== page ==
Is the U.S. Opportunity Gap Closing?

| November 22, 2022 | 6 min read
Is the U.S. opportunity gap closing?

How long will it take the U.S. opportunity gap to close? We analyzed the EEO-1 representation data released on September 29, 2022 to quantify the opportunity gap by gender and race, to see which groups are most affected by opportunity gaps, where, and in which industries. We also examined the data to see how fast gaps are closing and the projected dates when they will actually close. This most recent data, which is from 2020, revealed some interesting insights into opportunity in the U.S. and at what pace we’re moving toward equity.

What is an opportunity gap? It’s the lack of equitable access to opportunities, such as jobs, promotions and other types of advancement for certain communities.


Representation in management and leadership positions

Is the U.S. opportunity gap closing? This image represents the opportunity gap for various communities.The key point revealed by this analysis is that white men still dominate management and leadership positions in the U.S. While they represent 31% of all employees, they occupy 57% of the top jobs and 44% of mid-level management positions. This makes them 1.9 times as likely as white women to be in these upper level jobs and 3.6 times as likely as men of color. You can see a breakdown of comparisons for other groups in the illustration at right.

Black and Latina women tend to be the most underrepresented in leadership and management roles relative to their proportion of the private sector labor force. As you can see in the graphic below, Black women comprise only 1.8% of executives and 4% of mid-level management, despite being 8.3% of all employees. Similarly, Latina women make up only 1.7% of executives and 3.8% of mid-level management, although they are 7.5% of all employees. Other race/ethnicity groups are also underrepresented, but less so.

Chart showing the representation of Black and Latina women in leadership and management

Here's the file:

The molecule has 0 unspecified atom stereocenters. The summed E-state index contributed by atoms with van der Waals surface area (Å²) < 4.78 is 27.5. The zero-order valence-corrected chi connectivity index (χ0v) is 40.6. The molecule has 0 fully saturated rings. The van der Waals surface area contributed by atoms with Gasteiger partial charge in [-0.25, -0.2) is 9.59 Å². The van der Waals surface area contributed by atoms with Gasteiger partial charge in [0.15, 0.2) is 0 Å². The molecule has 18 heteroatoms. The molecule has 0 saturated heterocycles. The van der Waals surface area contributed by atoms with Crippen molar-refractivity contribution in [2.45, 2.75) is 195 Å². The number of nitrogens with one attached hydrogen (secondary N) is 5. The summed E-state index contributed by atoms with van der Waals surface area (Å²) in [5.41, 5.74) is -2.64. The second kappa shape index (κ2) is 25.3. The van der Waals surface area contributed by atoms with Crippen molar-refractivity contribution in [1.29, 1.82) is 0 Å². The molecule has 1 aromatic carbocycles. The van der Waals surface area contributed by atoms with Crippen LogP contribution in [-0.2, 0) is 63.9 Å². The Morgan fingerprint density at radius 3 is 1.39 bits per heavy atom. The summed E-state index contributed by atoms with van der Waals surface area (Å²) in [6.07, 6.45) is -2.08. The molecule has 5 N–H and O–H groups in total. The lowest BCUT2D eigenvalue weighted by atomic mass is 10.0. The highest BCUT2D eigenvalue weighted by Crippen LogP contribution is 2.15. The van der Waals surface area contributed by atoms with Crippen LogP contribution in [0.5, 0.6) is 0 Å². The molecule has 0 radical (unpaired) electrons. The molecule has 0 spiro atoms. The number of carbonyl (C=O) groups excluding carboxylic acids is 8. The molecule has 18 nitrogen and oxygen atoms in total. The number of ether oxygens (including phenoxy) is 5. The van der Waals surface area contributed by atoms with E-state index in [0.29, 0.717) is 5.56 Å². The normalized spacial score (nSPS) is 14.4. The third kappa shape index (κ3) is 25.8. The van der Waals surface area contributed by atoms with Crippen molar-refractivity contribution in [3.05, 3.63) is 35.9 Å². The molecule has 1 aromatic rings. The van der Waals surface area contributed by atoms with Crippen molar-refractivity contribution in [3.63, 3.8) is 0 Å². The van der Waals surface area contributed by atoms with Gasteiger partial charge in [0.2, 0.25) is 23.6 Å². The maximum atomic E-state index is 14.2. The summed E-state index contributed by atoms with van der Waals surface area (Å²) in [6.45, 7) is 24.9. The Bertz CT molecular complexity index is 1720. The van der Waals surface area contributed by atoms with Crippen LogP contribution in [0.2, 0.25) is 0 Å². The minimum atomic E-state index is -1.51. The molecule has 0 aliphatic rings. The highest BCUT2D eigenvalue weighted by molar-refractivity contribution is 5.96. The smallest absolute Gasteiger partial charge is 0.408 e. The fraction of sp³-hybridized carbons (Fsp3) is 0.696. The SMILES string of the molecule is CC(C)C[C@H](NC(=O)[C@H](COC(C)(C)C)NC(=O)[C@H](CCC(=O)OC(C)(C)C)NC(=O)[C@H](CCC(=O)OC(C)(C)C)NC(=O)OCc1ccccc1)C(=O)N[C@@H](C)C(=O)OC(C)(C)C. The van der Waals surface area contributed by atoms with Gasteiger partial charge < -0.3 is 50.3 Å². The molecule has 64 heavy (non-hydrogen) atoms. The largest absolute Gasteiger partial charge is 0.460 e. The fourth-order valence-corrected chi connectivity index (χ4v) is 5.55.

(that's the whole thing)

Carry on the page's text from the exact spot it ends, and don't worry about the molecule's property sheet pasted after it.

When will U.S. opportunity gaps close?

Here’s the good news: U.S. opportunity gaps are closing at a slightly increasing pace — but still slowly. We’ve seen improvement since the 2018 data, with the executive opportunity gap changing from 6.7 to 6.1 for women of color, 3.8 to 3.6 for men of color, and 2.0 to 1.9 for white women.

The gaps shrank for Black and Latina women from 9.2 to 8.4 and 8.5 to 8.0, respectively. The number of women of color in executive positions increased by 11% and men of color by 5%, while the number of white women held steady. The number of white men in top jobs decreased by 4%.

The increases for women of color were dramatic and faster than in previous years, causing our forecasted “no-gap year” for women of color in leadership to drop from 2124 to 2095. The gains for men of color were on-trend, and their forecasted no-gap year remains 2107; this reflects the fact that though their executive representation gap is smaller, it is closing more slowly.


How can you identify and close your opportunity gaps?

I discussed the data and how companies can approach closing their opportunity gaps in a recent webinar that included myself, Rebecca Scully, VP of Product at Syndio, and Tony Wu, DEI + Social Impact Manager of national restaurant chain sweetgreen. Rebecca and I discussed how companies can analyze their opportunity gaps, and Tony shared his experience at sweetgreen with doing that analysis and the outcome.

As a method for analyzing opportunity gaps, we advised asking four key questions:


1. What do we look like today?

Understanding your current status is the first step. What are the demographics of our organization, and how do they change by job level, organizational, and location?

2. What should we look like?

I believe the right approach is to think about this in multiple ways to come up with a holistic idea of what’s possible for your organization. So first, look at internal availability, which is based on the principle that management should have similar demographics to the frontline workers they lead. Next is labor pool talent. The labor pools you recruit from will be very different if you work in engineering or hospitality, or if you are in Sioux Falls or Atlanta. You should account for those differences with benchmark data that are specific to the occupation and location. Finally, review community demographics, either of the customers you serve or the places where you do business. You may be in financial services, but if you’re serving an immigrant community, you want to reflect that community.

3. What can we do to improve?